Desert Places, Same Faces & The Finger

Facebooktwittergoogle_plusredditpinterestlinkedinmailFacebooktwittergoogle_plusredditpinterestlinkedinmailby Raymond Alexander Kukkee  
Writing the Old Way

Writing the Old Way

“That’s it, let’s blame the  weather”, he says. “It was stifling hot.”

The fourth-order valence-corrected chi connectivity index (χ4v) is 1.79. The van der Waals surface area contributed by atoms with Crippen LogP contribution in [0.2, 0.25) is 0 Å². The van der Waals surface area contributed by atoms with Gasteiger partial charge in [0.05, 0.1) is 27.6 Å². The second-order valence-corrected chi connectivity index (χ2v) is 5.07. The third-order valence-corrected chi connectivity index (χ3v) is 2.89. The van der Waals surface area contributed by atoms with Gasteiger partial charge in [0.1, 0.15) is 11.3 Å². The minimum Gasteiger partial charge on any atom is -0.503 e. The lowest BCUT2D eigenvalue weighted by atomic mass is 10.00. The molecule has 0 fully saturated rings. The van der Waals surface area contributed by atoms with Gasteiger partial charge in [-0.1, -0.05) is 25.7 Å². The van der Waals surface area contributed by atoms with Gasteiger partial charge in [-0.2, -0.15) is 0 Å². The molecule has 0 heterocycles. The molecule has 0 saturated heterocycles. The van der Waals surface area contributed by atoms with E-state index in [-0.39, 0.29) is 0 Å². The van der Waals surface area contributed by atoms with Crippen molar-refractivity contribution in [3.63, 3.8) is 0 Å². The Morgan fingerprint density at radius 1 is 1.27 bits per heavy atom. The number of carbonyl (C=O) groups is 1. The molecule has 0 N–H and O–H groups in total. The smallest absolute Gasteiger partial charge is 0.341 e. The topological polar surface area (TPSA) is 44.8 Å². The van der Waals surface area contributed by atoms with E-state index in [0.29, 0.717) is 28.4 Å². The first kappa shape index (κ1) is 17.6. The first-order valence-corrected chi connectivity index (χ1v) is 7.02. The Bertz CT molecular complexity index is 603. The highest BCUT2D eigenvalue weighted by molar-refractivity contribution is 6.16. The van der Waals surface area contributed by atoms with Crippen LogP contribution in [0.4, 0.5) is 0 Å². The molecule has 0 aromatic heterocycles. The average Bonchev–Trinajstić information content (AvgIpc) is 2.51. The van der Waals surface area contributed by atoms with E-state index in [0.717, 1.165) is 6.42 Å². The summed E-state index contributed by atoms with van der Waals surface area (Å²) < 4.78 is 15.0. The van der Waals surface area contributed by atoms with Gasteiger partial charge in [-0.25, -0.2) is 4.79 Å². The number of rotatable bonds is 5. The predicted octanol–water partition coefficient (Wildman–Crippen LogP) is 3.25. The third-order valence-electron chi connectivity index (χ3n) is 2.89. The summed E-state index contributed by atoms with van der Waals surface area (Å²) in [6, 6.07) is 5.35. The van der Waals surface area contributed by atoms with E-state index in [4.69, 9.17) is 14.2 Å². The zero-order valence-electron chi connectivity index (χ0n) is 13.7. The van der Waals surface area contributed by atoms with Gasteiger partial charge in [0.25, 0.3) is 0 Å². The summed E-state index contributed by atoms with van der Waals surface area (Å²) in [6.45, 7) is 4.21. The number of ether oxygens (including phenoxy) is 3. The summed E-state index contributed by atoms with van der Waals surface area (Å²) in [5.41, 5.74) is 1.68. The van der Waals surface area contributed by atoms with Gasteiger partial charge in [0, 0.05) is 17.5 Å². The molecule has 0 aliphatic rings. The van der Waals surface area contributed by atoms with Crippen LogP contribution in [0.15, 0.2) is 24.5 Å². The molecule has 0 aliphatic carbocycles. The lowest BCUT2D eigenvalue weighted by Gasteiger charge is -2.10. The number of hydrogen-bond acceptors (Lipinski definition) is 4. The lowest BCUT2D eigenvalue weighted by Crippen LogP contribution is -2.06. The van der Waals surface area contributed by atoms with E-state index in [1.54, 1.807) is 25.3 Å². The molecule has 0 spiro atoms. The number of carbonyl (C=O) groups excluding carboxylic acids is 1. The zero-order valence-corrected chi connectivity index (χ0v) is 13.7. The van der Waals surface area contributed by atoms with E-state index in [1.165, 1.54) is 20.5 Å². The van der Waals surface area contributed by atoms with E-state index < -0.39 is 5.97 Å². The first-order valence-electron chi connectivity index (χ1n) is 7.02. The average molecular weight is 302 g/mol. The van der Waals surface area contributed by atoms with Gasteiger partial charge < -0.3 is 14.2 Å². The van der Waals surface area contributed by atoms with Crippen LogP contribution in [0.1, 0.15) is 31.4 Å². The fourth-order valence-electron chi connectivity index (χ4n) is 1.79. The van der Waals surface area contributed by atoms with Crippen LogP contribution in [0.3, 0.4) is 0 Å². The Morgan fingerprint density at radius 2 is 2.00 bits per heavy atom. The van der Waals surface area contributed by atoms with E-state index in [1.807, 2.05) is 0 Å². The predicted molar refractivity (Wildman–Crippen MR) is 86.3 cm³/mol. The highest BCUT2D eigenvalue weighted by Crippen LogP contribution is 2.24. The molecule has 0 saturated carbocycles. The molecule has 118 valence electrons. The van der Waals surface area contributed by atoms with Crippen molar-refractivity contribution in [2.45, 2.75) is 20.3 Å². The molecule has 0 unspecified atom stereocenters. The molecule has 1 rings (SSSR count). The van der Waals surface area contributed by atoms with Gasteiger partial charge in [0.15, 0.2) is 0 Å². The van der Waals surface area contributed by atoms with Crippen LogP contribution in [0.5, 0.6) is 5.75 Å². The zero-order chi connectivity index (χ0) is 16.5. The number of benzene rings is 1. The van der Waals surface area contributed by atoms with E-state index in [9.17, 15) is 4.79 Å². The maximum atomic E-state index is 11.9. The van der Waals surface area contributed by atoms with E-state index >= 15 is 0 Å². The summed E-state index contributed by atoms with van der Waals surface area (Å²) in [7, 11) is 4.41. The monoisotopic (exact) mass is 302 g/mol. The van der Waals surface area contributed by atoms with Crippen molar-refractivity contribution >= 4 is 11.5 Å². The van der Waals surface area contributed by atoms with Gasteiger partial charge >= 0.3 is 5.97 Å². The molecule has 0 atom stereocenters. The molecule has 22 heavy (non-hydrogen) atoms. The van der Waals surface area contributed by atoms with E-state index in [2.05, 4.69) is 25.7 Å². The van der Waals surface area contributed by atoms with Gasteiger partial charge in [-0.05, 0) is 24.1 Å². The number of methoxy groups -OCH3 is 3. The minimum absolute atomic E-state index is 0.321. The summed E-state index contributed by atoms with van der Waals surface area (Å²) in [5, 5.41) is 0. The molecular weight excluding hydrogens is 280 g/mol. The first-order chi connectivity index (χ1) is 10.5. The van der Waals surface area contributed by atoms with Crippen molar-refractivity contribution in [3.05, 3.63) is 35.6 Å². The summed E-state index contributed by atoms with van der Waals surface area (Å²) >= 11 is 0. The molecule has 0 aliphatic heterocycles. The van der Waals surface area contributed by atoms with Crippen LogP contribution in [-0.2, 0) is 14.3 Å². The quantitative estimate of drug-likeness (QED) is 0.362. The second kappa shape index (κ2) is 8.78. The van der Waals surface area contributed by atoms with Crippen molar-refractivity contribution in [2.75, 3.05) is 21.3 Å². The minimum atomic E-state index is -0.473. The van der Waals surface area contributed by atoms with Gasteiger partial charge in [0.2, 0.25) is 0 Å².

In the refractory  heat of any warm August summer night, just out past the dusty, chugging  cement plant and fire-brick  factory on Highway 21,  you’ll find it, a nice cool place in the desert. You have to see it to believe it, but Charlie’s Roadhouse & Emporium  will win you for life.  It has air conditioning.  You might even  become a permanent fixture there, like Grimsby the mailman, you already know him, he keeps  company with old  Charlie and  his orange juice in the back,  their heads close together while they solve the world’s problems.   Charlie owned  the place , but now he just  keeps a close eye on things to make sure it’s being run just right. “ Friends are always welcome at Charlie’s, but if you’re the unfriendly type, the regulars  might encourage  you to stay away or make you wish you were never born” he says. Grimsby nods his head vigorously in agreement . “Don’t kid yourself.  It’s a rough and tumble joint, some might even call it a dive with a diner, cold beer and a great jukebox full of oldies,” he says, “ always was”. “Like you, Grimsby” Louella chimes in from the dining-room door. The two men laugh “It’s Super-Snoopy herself” Grimsby whispers loudly,  “she’s like Patty, she hears everything.” “I heard that, boys!”.  Louella pokes her head around the corner and wags her finger at them. The men shrug and laugh. The building squats firmly on an acre of dusty sand and  has two separate pairs  of identical double-wide entrance doors, fine, strong doors,  albeit  placed a bit strangely, like eyes too close together.  One of the doorways  is chained with two locks and a chain heavy enough to pull a Mack truck. The white stucco on the highway side sits on a  few rows of  red bricks laid with droopy mortar.  Silvered clapboards patiently hold up  the rest of the  place including the flat roof,  a white picket fence and an open-air patio with six red and white umbrellas.  The hot summer wind  carries  the  dust from the desert, but also the giggling, -at  times raucous laughter too,   usually that of the younger set, all the way out to the highway. Everyone notices the artwork    Painted in fluorescent orange right by the entrance door, you can’t miss it, right there on the white stucco – a mural of  a large right hand with one middle finger pointing way up there in the sky.  The regulars don’t have to speculate what the finger is pointing at.   Casual visitors  think it points  out the ‘Moonlight  Gallery’  as it’s called . You can’t miss it.  The mural is 20' high. To enjoy  the full effect  you have to study  it diligently from a distance in the moonlight.   Stand back and ponder the state of the universe and wave at the  girls giggling away up there while you’re at it. “Well, would you look at that, George,  they  made the hand  point up to that sweet  little  patio and antique car!” a little gray-haired lady said only yesterday. “It’s so cute, and a good idea, too!” That attraction was controversial at first, upsetting the ultra- religious as most things do, but it retained some dignity in the fact it  was a door prize in an attendance draw for the Grand Opening.  Second prize was a  steak dinner for two at Charlie’s Dining Haven,  the back dining room  where Louella cooks for anyone brave enough to eat, and it even included  gratuities for Sammie, the pretty   waitress.  For those interested, third prize was two six-packs straight out of the old wooden cooler behind the bar. The Grand Opening draw  was clearly a one-time opportunity for  fame;  create or choose  a one-of-a kind design to be painted  on the front of the roadhouse.  No slap-dash  barn door paint job, it was to be installed gratis by a professional artist, right beside the main entrance- and in the colour of your choice, yet.   A simple hand-drawn facsimile of the proposed artwork was all that was required , graffiti of the offensive kind not allowed either on the drawing or the mural itself. It worked.  Today the slightly faded and- sand-blasted mural shows the winner was  clearly female; not hard to deduce since  the giant fingers also display faded  purple fingernails, something like Louella’s.  Imagine that. Once inside the dark, cool quiet of Charlie’s, if you happen to  comment on the decor,  unique brick job or question the extra doors, don’t  be surprised if the place breaks out in laughter. Everybody shushes  to listen for the answer. It’s a ritual.